Lollapalooza Day 2 Recap: Postal Service, Mumford and Sons + the National Shine Bright
With ears still ringing from Nine Inch Nails' blistering comeback set on Friday night, fans returning Saturday for day two of Lollapalooza 2013 were greeted with breezy, spring-like conditions. The unseasonable temperatures helped to alleviate some potential stress, as the schedule for the Grove stage was thrown all out of whack by cancellations from Death Grips and Azealia Banks, which impacted start times for St. Lucia, HAIM and others. Still, day two of Lolla '13 will be remembered for its series of triumphant -- and perhaps even once-in-a-lifetime -- moments. Here's what happened.
It may be hard to believe, but occasionally, artists at music festivals run into friends and work colleagues. Such was when Local Natives took the Red Bull Sound Select stage, ready to disseminiate their soothing, layered harmonies. Spotting the National's Aaron Dessner, who produced the Natives' latest album, 'Hummingbird,' walking in the press area to his left, singer Taylor Rice took a moment out to throw some love his way, with a little help from some friends.
"On the count of three, I want everybody to go, 'Hi Aaron'!" Rice urged.
No word on whether Dessner got the message, but you have to feel bad for whoever was trying to interview him at the time. Rice would go on to dedicate standout 'Heavy Feet' to his Dessner.
A little later on, Kendrick Lamar, backed by a full band, halted his raucous main-stage throw down to recognize and ensure the safe passage of a wheelchair-bound crowd surfer.
"This is your moment," said Lamar, pointing at the excited fan, who made it into the photo pit, where he stayed for the remainder of the set. It was impossible not to smile when the large screens on either side of the stage showed him rocking out during "Swimming Pools (Drank)."
The inevitable and unavoidable conflicts that arise at large-scale music festivals are the bane of many a fan's existence. Such was the case when Foals and the National went head to head from opposite sides of hard-to-traverse Grant Park. If you managed to catch both, you encountered two premier rock bands working at their respective peaks. Foals captured the attention, and a large audience waiting for Kendrick Lamar, with their intricate instrumentation, as heard on 'My Number,' as well as bombastic arena blasts of 'Inhaler.'
Meanwhile, the National continued to prove why they've graduated to playing larger venues. The crescendo-packed orchestrations of the Dessner brothers made an impact all the way back to Buckingham Fountain, and amid the epic sprawl -- not to mention Bryan Devendorf's impeccable percussion work -- singer Matt Berninger turned the stage into his own personal space for confessions and lamentations. With a head swirling with wine, Berninger employed his famous baritone to an arresting effect, and on 'Abel' and 'Afraid of Everyone,' his sincerity bubbled over, inspiring impassioned screams.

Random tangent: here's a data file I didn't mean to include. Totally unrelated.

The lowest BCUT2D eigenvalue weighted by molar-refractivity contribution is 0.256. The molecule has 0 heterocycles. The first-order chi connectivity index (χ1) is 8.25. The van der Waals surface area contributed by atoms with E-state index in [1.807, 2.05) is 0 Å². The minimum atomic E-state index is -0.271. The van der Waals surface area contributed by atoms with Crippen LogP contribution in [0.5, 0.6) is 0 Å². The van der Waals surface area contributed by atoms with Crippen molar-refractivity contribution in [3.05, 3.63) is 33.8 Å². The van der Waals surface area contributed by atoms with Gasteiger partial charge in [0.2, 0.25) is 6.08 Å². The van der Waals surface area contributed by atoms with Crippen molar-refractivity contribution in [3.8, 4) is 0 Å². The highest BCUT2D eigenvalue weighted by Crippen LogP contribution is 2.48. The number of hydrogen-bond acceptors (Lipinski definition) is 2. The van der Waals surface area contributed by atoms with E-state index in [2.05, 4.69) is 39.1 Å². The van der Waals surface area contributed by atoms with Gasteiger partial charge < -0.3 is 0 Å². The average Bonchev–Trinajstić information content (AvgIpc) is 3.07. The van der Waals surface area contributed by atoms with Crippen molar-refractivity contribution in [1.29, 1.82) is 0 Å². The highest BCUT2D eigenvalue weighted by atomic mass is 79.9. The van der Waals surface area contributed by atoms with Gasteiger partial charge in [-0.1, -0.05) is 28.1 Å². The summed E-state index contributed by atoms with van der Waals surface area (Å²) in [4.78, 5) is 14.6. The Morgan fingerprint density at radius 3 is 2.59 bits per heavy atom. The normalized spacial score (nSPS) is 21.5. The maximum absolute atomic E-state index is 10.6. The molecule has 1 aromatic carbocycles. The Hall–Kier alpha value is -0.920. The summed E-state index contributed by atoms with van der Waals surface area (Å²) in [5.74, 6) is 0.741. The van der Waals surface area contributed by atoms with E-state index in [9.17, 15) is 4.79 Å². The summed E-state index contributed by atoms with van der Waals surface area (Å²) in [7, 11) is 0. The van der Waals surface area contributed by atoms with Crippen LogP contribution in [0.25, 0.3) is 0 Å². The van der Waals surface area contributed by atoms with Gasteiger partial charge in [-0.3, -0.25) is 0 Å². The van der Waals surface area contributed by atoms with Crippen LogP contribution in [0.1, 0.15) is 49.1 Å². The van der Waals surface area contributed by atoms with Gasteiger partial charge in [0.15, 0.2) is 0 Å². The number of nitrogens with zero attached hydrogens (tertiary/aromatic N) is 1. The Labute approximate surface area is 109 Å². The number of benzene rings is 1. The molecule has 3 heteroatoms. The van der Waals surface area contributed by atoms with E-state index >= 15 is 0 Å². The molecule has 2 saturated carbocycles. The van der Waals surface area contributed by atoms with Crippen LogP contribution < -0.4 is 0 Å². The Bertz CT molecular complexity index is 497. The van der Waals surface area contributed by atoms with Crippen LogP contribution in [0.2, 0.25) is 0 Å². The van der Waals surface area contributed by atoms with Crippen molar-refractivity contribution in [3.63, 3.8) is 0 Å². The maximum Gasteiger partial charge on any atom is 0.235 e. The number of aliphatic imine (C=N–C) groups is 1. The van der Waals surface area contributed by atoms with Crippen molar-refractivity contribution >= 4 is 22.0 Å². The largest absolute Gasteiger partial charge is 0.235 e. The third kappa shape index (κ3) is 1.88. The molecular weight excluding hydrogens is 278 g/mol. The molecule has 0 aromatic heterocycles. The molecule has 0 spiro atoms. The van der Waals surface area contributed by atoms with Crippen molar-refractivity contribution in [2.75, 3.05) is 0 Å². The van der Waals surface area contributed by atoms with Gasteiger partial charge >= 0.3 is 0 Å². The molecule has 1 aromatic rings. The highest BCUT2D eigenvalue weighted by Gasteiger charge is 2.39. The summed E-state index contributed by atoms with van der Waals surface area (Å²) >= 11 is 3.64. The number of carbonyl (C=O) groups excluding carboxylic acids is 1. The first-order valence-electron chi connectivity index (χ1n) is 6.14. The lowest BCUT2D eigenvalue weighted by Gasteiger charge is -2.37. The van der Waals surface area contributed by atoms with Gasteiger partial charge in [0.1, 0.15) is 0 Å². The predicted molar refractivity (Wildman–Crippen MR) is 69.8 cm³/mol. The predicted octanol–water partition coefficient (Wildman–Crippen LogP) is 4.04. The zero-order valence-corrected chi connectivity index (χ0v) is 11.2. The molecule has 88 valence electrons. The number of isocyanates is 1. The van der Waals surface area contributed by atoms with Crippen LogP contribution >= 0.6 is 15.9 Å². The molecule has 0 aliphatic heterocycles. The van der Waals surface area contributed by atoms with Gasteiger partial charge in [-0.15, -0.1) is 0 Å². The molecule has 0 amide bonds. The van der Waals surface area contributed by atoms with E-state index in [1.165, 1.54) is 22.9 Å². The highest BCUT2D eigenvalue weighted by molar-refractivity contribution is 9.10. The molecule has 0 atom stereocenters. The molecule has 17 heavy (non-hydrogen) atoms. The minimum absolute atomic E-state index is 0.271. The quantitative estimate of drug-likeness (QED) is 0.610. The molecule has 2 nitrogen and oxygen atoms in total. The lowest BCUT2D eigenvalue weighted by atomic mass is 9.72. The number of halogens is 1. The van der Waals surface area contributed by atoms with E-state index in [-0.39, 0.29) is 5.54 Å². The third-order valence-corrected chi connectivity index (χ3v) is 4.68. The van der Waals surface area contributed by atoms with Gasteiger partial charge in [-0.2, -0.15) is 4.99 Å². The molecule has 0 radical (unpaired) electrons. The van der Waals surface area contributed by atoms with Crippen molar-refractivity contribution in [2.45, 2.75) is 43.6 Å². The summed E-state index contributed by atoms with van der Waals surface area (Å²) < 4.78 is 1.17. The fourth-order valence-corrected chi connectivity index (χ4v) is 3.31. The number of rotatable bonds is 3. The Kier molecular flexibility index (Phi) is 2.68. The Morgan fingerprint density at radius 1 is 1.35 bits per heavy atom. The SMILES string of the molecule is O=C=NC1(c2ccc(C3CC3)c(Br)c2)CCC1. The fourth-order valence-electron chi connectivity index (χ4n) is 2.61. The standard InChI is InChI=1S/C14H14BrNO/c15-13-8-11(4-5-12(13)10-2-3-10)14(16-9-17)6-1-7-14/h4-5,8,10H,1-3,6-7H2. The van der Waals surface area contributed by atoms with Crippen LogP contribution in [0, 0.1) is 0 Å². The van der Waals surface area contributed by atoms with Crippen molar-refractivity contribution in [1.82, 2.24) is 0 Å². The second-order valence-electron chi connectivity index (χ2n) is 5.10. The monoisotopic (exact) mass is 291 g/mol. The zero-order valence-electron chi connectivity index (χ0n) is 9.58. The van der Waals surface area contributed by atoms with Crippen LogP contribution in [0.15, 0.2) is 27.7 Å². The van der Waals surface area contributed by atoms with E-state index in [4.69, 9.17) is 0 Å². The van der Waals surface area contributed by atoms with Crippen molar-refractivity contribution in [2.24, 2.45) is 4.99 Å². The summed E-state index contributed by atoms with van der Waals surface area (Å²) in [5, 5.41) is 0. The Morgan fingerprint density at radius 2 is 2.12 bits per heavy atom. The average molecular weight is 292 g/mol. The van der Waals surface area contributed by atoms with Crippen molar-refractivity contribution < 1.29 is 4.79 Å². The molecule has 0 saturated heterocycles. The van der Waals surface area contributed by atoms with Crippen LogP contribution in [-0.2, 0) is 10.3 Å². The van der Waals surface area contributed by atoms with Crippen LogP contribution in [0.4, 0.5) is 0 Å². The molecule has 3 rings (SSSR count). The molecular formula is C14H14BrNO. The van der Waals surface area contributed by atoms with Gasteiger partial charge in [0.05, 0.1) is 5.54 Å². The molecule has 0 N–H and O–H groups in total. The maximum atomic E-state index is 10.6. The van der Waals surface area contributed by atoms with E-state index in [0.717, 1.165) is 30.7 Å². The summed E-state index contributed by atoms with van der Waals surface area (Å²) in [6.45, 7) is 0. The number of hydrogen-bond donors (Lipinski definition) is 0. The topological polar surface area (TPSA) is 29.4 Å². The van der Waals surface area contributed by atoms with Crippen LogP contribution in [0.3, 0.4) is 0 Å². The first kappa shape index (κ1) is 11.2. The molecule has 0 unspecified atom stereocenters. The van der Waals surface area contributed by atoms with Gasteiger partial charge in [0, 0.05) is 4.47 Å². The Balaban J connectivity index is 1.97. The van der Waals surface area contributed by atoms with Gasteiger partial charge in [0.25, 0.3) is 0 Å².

Although they've seemingly conquered just about everything in their path on their way to global fame, Mumford and Sons strode out for their headlining set with something to prove. Following the unfortunate cancellation of their Bonnaroo appearance in June -- the result of bassist Ted Dwane needing emergency surgery to remove a blood clot from his brain -- Lollapalooza stood as the primary opportunity for the band to make a lasting impression on a huge American festival audience. Buoyed by a full compliment of backing musicians, the Mumfords' sweeping arrangements came fully alive, and the audience gave the energy right back, singing along to every line.
That recent health scare, it seems, was a bump, not a derailment, and the band delivered a king-making, firework-laden performance, the likes of which we'll be seeing for years and years to come.
Everything Looks Perfect From Far Away
As much as Mumford and Sons dominated, the night truly belonged to the Postal Service, whose reunion transcends mere nostalgia. Initially, it was a bit of a head-scratcher when the duo booked arenas for the tour celebrating the tenth anniversary of 'Give Up,' their lone album, but given the scale, charm and rehearsed perfection of their electro-pop presentation, it makes perfect sense.
"Hope to see some of you tomorrow at Metro," co-leader Ben Gibbard said, referencing one of Chicago's best-known rock venues. "It'll be the last one ever!"
The dynamic interaction between Gibbard, Jenny Lewis, Jimmy Tamborello and touring member Laura Burhenn was nothing short of arresting. Amid glimmers of overwhelming electronic bliss, a feeling of romanticism swept over the crowd. Women shrieked and couples made out, and the emotional zenith came when Gibbard and Lewis, awash in gold light, swayed back and forth with their guitars as if engaged in a private slow dance.
Although the experience was bittersweet, everyone watching the Postal Service's penultimate bow received long-awaited catharsis in 'Such Great Heights' and closer 'Brand New Colony,' which found Lewis and Gibbard rousing the crowd into one last chorus of "Everything will change." Here's hoping Gibbard rethinks that "last one ever" thing.
Check Out Additional Photos of Lollapalooza 2013 Day Two